The MC500's 'Mode' switch allows you to choose MIDI Recorder, Disk (Load, Save, Delete, Rename), Chain Play, or Utility (Initialise, Backup, Transfer, Restart), implying possible alternative software packages for the machine in the future. The 'Available Memory' button calls up the percentage remaining while also showing how many songs are in memory (you can handle eight at a time), and 'Shift' has various functions depending on the operating mode.

A ten-key pad with an Enter button on the right has C to B notation for entering individual notes; above it, the disk drive takes standard 3.5-inch disks including the operating system which has to be loaded at the start of each session. A new disk can be initialised very rapidly and the same disks are now used in the Prophet 2000, Akai S900, Linn 9000 and so on.

On to the MC500's rear panel, where there are Tape Sync, MIDI, Metronome Out, Footswitch Punch In/Out and Start/Stop sockets. A wealth of useful functions here, and overall the machine seems well thought-out and well constructed, although it's far from fitting into a 19-inch rack or any other standard form of mounting. In fact, it's not much bigger than a tape recorder remote, and could therefore sit comfortably on your mixing desk.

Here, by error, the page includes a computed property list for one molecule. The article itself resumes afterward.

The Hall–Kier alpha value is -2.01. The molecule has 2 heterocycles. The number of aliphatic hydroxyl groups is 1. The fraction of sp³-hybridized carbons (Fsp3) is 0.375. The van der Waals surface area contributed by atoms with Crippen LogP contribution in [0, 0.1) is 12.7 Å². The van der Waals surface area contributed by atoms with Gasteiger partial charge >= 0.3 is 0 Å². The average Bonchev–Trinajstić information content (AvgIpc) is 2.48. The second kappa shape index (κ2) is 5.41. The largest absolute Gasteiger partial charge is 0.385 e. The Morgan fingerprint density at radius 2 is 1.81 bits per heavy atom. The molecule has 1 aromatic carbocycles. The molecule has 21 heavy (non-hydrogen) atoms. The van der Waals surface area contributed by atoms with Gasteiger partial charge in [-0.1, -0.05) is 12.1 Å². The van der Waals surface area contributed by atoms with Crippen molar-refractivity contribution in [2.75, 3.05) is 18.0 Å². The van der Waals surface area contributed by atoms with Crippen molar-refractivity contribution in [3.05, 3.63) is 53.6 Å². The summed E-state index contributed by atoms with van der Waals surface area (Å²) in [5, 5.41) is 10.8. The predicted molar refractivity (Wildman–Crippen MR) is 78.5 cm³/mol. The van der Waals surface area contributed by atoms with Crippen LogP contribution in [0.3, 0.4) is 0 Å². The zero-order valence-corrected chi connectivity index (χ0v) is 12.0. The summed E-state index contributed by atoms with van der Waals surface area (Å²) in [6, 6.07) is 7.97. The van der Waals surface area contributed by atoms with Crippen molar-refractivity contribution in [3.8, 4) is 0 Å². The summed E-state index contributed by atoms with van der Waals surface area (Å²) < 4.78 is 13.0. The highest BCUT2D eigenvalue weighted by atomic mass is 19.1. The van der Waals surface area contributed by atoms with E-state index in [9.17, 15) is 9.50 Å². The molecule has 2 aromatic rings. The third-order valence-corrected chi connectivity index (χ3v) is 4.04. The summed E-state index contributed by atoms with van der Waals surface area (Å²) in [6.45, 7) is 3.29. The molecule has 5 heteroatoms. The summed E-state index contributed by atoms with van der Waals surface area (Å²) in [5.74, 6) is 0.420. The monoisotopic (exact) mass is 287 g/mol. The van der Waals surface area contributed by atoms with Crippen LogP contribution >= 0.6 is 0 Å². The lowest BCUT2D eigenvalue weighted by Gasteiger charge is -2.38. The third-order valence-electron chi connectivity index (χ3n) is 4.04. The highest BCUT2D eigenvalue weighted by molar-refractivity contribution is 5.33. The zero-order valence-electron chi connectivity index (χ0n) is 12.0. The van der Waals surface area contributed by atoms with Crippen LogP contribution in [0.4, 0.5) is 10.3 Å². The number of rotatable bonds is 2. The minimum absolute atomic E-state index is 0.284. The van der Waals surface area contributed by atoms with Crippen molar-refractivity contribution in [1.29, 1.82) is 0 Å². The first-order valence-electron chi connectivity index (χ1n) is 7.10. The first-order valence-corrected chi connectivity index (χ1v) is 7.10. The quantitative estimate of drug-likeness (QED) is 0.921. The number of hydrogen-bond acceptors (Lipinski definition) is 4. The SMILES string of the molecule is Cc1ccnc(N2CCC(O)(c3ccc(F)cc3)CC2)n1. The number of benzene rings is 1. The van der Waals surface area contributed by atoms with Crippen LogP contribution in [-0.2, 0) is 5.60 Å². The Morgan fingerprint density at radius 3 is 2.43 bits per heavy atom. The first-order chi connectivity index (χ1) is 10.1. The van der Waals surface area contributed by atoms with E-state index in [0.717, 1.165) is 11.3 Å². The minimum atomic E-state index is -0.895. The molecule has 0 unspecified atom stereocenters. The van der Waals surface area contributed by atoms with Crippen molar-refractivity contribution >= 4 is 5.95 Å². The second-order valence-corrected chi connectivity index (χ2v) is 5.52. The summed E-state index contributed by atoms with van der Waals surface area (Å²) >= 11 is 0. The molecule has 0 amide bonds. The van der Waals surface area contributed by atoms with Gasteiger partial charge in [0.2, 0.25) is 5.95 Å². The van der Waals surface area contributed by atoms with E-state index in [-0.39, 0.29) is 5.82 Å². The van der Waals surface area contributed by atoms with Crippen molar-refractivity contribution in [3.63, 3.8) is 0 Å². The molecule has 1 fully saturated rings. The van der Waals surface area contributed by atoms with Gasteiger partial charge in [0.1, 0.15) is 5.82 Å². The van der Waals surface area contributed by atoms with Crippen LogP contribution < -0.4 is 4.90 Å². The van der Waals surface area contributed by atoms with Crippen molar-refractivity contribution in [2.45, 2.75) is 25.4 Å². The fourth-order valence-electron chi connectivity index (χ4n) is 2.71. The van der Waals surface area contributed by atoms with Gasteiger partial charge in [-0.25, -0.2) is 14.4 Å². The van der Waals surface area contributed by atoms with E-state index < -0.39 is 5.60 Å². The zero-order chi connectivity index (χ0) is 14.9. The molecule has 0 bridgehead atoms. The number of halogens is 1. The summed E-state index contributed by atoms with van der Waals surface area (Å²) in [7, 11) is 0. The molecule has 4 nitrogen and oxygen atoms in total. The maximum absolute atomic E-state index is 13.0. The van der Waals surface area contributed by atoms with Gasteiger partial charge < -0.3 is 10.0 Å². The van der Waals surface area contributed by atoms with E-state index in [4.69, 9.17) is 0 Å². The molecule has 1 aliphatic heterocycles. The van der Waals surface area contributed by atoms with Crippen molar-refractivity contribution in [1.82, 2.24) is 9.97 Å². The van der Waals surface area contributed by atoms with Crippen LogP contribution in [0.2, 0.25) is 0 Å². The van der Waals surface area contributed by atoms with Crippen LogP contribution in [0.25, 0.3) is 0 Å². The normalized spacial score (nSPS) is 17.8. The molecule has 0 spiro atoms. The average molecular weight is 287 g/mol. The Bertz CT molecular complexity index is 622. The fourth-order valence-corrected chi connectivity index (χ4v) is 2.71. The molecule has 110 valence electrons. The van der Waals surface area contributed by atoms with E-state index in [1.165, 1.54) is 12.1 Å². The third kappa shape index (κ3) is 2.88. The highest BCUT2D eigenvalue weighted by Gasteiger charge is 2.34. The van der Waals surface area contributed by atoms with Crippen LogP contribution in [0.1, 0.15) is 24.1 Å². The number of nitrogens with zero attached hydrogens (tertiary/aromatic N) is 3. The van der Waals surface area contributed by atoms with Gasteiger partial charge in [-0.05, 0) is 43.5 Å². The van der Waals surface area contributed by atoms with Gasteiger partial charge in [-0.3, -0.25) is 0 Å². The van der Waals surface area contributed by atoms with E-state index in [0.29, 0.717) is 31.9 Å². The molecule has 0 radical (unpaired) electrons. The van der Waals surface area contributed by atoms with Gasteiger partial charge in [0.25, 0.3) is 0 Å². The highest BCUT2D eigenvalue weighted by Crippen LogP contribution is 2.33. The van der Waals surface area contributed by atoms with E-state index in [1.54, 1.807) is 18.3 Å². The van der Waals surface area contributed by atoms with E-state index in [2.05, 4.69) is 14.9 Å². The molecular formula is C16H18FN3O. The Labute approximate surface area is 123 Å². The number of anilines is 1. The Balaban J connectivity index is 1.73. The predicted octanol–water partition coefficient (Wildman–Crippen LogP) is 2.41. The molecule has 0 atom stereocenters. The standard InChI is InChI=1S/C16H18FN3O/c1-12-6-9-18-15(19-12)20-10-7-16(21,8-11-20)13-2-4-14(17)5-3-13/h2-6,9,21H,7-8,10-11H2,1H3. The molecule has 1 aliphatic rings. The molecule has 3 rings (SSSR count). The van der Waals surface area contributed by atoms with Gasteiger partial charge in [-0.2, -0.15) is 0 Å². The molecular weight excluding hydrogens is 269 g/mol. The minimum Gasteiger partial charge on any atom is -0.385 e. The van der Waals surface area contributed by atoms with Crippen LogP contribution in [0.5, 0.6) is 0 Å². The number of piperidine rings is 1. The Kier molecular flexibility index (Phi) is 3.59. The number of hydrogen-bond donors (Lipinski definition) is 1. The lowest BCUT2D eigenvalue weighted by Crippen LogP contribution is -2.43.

BUILT-IN VERSATILITY


Like their MSQ700, Roland's MC500 is all about versatility, allowing you to mix real-time and step-time note entry, overdub, chain and auto-correct at will. But this model takes the MSQ's design much further, imposing fewer limitations and giving much greater capacity.

The MC500 allows you to remove any portion from a track, copy it, edit or overdub it, change its MIDI channel or alter it in any one of a score of ways, filtering out velocity and pitch-bend information to save memory if desired, and efficiently saving the end result to disk.

Unlike the MSQ, the MC500 allocates a special track to drum machines and adds an 'invisible' conductor track to take care of tempo changes. This track has many alternative applications too, such as recording system exclusive data dumps of synth patches (so you can keep your whole composition and the relevant patches on one disk or set of disks), and altering parameters such as filter opening through realtime system exclusive transmissions.

CONCLUSION


If the MC500 was £1500 it would seem a good bargain, given the disappearance of Linn and the resistance many musicians still feel to micro-based compositional systems. Who needs all those wires and monitors anyway? As it is, at £799, the MC500 seems almost laughably wonderful. Queue for yours now!



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Re: Roland MC-500 (1986) micro composer
« Reply #3 on: July 16, 2017, 10:05:53 AM »

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Re: Roland MC-500 (1986) micro composer 4 track sequencer
« Reply #4 on: July 17, 2017, 03:25:12 AM »